If you are a war history buff suffering from a nagging lack of knowledge about America¿s role in the Mediterranean in the age of the Barbary Coast corsairs, the ineptitudes of elected officials, the run-up and engagement in the war of 1812, or the early history of the US Navy read this book. Add to that the evaporation of zeal in some of our early statesmen, the false confidences in heroes, the stumbling tactics of politicians and the steadfast confidence in the righteousness of a nation new to freedom, and you have a great book. So far as the Mediterranean was concerned, passing through the straits of Gibraltar took us into a strange, little known enclave of mysterious religion, piracy, bribery 'tribute' and other means of assuring safe passage for trade. Six frigates is not just about our early Navy. It uses the vessels around which to build a narrative taking us from our fledgling days as a nation to a world maritime powerhouse. It seemed that Britain had learned nothing about us during the recent war that gave us our liberty. That nation still looked upon us as colonial upstarts, not really worthy of serious concern to a country that considered itself `rulers of the waves.¿ Along came the war of 1812, where we defeated HMS capital ships, one after another, to the point where upturned British noses could no longer be pacified by starched handkerchiefs. Up turned hulls were more likely. We learned that we, too, were a nation dependent on the sea and that we had as much claim on the broad expanse of the Atlantic as did the British. On land, we were surprised that the Brits could humiliate us from Canada, pillage Washington and that they would suffer a colossal defeat outside of New Orleans. They, of course, had much more seniority in ruling the sea but that would not last. We, however, had infinitely more coastline and were an ocean and a continent away. Through it all, we prevailed and the story is enlightening. We learn much more about our early years than just about how to build a navy. We learn, stumbling at times along our way, how to build a nation.
Guest More than 1 year ago
Six Frigates realistically portrays not only the nation's struggle for a navy but the young country's own deperate struggle to exist and be respected by the then world's powers. Evidently, the pecking order for bullies began with respect for a country's citizens and navy at sea. The book emphasizes that without a navy to protect its trade and commerce, the fledging United States was at the bottom of the pecking order. An excellent book that teaches the importance of such simple things as a navy that we tend take for granted in the modern world. Unfortunately the book emphasizes that politics and politicians have not really changed since the birth of the nation. It is easy to understand why some presidents (early and modern)will never have an aircraft carrier named after them. The book makes you want to cry in frustration and then shout and cheer in triumph. An excellent, moving book that deals with the reality of history in a gripping, hard to put down manner.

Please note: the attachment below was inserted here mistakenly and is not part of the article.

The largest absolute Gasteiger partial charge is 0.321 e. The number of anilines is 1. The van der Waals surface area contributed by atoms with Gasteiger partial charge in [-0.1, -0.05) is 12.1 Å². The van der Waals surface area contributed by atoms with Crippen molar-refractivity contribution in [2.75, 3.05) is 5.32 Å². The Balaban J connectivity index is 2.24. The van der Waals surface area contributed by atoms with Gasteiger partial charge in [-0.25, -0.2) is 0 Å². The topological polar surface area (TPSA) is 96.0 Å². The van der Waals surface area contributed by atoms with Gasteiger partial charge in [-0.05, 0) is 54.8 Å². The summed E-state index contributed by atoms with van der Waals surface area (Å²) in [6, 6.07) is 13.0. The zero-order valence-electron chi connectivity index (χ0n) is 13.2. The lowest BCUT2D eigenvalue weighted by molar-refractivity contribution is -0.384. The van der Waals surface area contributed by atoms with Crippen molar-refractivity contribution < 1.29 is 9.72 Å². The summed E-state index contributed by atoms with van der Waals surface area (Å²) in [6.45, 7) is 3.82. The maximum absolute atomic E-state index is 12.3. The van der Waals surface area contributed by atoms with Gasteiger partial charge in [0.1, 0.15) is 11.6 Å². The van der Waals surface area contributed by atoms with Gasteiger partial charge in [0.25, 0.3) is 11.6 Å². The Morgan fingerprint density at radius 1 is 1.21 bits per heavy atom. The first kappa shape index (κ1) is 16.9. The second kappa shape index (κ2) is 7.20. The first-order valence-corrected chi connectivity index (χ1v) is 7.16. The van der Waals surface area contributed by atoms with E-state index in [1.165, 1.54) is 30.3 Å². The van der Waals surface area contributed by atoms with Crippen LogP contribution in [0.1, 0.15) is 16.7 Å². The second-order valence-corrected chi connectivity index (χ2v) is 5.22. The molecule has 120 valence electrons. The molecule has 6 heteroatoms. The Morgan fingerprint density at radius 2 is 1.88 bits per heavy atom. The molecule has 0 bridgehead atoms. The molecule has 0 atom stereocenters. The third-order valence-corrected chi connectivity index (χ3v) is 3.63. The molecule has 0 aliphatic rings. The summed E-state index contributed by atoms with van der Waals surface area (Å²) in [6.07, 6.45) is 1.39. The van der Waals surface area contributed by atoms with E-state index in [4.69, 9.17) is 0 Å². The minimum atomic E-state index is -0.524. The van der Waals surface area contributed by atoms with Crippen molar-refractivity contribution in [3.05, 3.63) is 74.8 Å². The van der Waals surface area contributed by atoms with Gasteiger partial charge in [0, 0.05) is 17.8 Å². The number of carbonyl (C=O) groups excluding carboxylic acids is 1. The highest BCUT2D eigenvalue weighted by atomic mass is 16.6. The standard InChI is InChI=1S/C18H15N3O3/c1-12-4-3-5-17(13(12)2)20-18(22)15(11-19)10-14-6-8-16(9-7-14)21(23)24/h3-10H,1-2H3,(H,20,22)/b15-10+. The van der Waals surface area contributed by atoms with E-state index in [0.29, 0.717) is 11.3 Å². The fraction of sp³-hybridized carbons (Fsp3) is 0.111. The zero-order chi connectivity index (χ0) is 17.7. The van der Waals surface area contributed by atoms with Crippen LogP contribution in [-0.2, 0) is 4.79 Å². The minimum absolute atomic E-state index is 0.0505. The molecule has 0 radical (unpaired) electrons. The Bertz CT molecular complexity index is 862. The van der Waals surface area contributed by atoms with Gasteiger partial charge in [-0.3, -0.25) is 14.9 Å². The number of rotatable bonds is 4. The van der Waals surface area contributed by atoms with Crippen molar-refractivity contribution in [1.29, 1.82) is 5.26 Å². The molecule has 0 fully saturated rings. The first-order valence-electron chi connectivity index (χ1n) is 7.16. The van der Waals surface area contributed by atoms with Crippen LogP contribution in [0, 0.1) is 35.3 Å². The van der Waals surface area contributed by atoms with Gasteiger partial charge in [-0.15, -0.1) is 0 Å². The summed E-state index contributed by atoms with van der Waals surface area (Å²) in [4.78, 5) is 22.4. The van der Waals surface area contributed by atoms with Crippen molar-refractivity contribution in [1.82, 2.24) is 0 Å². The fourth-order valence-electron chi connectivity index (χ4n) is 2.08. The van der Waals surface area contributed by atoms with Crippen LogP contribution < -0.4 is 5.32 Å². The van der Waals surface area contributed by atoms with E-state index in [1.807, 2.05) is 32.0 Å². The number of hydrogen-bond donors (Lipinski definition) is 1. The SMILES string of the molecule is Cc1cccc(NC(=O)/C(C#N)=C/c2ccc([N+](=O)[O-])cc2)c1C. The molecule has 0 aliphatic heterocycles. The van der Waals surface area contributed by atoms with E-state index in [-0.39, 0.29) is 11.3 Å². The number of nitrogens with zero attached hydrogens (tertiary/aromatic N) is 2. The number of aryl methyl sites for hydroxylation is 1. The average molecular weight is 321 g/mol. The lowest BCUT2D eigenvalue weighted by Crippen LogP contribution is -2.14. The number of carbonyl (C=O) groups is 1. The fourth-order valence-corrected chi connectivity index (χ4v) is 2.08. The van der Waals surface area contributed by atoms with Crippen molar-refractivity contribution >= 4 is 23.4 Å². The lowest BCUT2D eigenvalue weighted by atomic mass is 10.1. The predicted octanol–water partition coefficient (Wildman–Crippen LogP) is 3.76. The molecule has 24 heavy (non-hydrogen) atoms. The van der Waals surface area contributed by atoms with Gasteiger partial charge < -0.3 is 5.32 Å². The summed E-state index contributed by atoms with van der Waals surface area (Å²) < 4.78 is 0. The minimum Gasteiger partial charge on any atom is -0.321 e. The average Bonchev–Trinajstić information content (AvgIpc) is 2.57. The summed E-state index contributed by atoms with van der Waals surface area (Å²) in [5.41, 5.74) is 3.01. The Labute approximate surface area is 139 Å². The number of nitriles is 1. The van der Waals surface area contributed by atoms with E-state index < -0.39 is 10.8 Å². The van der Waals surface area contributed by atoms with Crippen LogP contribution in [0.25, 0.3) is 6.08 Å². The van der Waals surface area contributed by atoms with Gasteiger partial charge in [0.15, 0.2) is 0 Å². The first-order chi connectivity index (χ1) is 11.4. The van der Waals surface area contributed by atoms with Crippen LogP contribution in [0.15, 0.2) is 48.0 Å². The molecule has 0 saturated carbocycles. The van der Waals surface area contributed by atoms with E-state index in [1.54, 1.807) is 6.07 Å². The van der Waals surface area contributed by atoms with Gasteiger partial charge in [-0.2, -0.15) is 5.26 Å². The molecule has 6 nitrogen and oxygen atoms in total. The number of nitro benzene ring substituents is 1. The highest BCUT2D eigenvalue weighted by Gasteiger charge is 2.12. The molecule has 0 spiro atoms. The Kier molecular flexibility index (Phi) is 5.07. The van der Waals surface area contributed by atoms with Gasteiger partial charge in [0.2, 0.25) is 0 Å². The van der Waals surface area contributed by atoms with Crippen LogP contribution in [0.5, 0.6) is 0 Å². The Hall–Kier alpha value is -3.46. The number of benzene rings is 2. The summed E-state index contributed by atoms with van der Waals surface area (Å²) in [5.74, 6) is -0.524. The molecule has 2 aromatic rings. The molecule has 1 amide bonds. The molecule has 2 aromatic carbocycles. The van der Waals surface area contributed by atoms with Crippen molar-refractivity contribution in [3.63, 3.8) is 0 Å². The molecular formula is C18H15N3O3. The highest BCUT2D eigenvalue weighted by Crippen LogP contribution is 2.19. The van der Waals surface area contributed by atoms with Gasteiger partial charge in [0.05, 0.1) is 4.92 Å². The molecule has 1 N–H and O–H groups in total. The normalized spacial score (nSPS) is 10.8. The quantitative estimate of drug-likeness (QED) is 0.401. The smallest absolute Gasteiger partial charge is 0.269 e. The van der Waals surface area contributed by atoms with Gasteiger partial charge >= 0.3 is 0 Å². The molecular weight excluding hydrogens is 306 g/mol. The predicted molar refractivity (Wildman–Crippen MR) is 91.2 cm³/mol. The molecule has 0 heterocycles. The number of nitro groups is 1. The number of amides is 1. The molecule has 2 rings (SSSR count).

Guest More than 1 year ago
Beautifully written. Masterfully thought out. Mr. Toll moves easily through his pages - taking the reader with him. He tells a straightforward story and yet covers the complexity of what turns out to be a many faceted situation. His jumps in time and focus in order to present a broad and multi-dimensional description of his subject are never jolting, disturbing or confusing. Instead they add dimension and depth to the remarkable story he tells. He has written not just a description of an incident of the times but rather an account of the American world as it was - which provides insights to what has followed and where we stand today.
paradiserunner More than 1 year ago
A spectacularly told story of how America's navy got its start, remarkable for the depth of research and readability. Just superb.
Anonymous More than 1 year ago
Lucid, thorough, and exciting.
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mikentexas More than 1 year ago
I first listened to this when a friend loaned me his copy. I liked it so much that I ordered my own. This book is full of rich detail about a critical period in America's history that few pay much attention to. At the same time, it provide a window into the trials and tribulations of our first navy. Highly recommended for anyone with more than a passing interest in American history.
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Ian Toll paints pictures with words which bring history to life. A great story teller. Very much enjoyed!
Anonymous More than 1 year ago
A must read for anyone intrested in the history of the navy.
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yzerov1991 More than 1 year ago
A very thoroughly researched and well written account of the period from the creation of the US Navy to the end of the War of 1812.